Peace, order and good government

As Canada heads into a snap election, I thought I would take a look at what I would want to see in a party platform. It was just 23 months ago that I wrote “A telecom platform”, in which I observed “many political parties are trying to curry favour among the electorate by bashing telecom service providers. Such positioning may be good politics, but not necessarily good policy.”

The NDP released its “Ready for Better” suite of commitments in advance of the election call. It may be replaced by an actual platform in the coming days. I found “Ready for Better” to be somewhat outdated and frankly disappointing, as though the ideas were recycled from earlier campaigns.

For example, the NDP says it will introduce a Telecom Consumers’ Bill of Rights. Should I suppose this means something different from combining the Wireless Code, the Internet Code, the Television Service Provider Code and combining them under a single complaint-handling agency? Maybe we could call it the Commission for Complaints for Telecom-television Services?

Many of the consumer focused commitments from the NDP have already been addressed in those codes. One of its commitments may sound consumer friendly if you say it fast enough, but on reflection doesn’t really help. For example, the party says it will abolish data caps for broadband internet.


Why remove consumer choice? I certainly understand the desire to have unlimited data as an option – I have that on my broadband connection. But not everyone necessarily wants that. Whatever the price is for an unlimited service, wouldn’t you expect the cost – and therefore the price – for a capacity constrained service to be lower? Why would you limit such choices?

What about “Expanding cell coverage and delivering reliable, affordable broadband internet to every community in Canada is vital to the economic future of rural Canada and remote communities. But it has been ignored by successive governments for far too long.” This simply isn’t true. Look at the billions of dollars that has been spent in the past two years by the federal government accelerating rural broadband investment under the UBF program and in a variety of provincial partnerships such as with quebec and Ontario. Further, the response from the federal government review of wholesale internet rates was premised on the view that “Canada’s future depends on connectivity”.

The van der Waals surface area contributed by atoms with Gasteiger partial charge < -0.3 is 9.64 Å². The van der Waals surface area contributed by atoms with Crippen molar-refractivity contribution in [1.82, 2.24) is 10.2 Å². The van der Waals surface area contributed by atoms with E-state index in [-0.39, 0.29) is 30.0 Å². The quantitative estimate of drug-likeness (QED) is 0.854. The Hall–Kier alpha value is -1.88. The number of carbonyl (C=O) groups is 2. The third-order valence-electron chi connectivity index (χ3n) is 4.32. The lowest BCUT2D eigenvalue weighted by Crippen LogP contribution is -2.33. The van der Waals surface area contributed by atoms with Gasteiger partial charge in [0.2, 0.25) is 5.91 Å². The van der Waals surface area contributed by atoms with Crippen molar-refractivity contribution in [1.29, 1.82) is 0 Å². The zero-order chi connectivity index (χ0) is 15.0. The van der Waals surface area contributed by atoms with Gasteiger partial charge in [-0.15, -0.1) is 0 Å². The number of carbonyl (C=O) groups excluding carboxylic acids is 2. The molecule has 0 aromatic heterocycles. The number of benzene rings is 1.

I’m disappointed, but unfortunately not surprised, to see such pandering in the NDP commitment document.

The Conservatives released their platform, “Canada’s Recovery Plan” [pdf, 3.9MB], a 164 page glossy magazine that included a half page on telecom policy promises. The Conservatives promise to allow “foreign telecommunications companies to provide services to Canadian customers”, which is interesting (and perhaps a little awkward) since foreign ownership in telecom was relaxed back in 2012 under (Conservative) Prime Minister Stephen Harper. The only restrictions are that foreign companies are currently prohibited from buying Bell, Rogers or TELUS.

The Conservatives also promise to accelerate broadband investment to connect all of Canada to high speed internet by 2025. Current government programs plan to have 98% by 2026 and cover the remaining by 2030. We don’t see details on how the Conservatives plan to crank up the dial, but they do say they will “Promote investment in communications facilities by local and regional communities.” I have written extensively on the poor track record of municipal broadband and most recently, we have seen O-Net, once the poster child for municipal advocates, put into receivership.

Community networks are hard, and as Conservatives know, governments have a really lousy track record running businesses. Where a business case is lacking for private sector investment, the far better model is to partner with the private sector for cost sharing. That reduces the burden on taxpayers, and leverages private sector funding and expertise.

I wish there could be a political party that possesses, and is willing to demonstrate, a deeper understanding of the economics of broadband expansion in Canada; a party that understands the difference between EBITDA margin and profit, and understands the relationship between capital intensity and EBITDA.

Am I asking too much?

Over the past parliamentary session, there has been much disappointment for followers of telecom issues at the Industry Committee. As I described in “A more evidenced based approach is warranted”, policy statements on telecom were released by each of the Conservative and NDP caucuses in advance of hearing from witnesses. So much for evidence-based policy making.

We should demand better from our elected representatives.

Just 23 months ago, I wrote “It is easy to call for measures that lower prices. It is more responsible to set out a policy platform that understands the balance between competition, affordability, consumer interests, investment and innovation.”

As we move into this pandemic election, I plan to look at how the various party platforms aim to ensure that all Canadians, those in urban and rural areas, will have access to affordable, high quality, innovative services. How will they balance the tensions between the various interests?

Seriously, am I asking too much?

Scroll to Top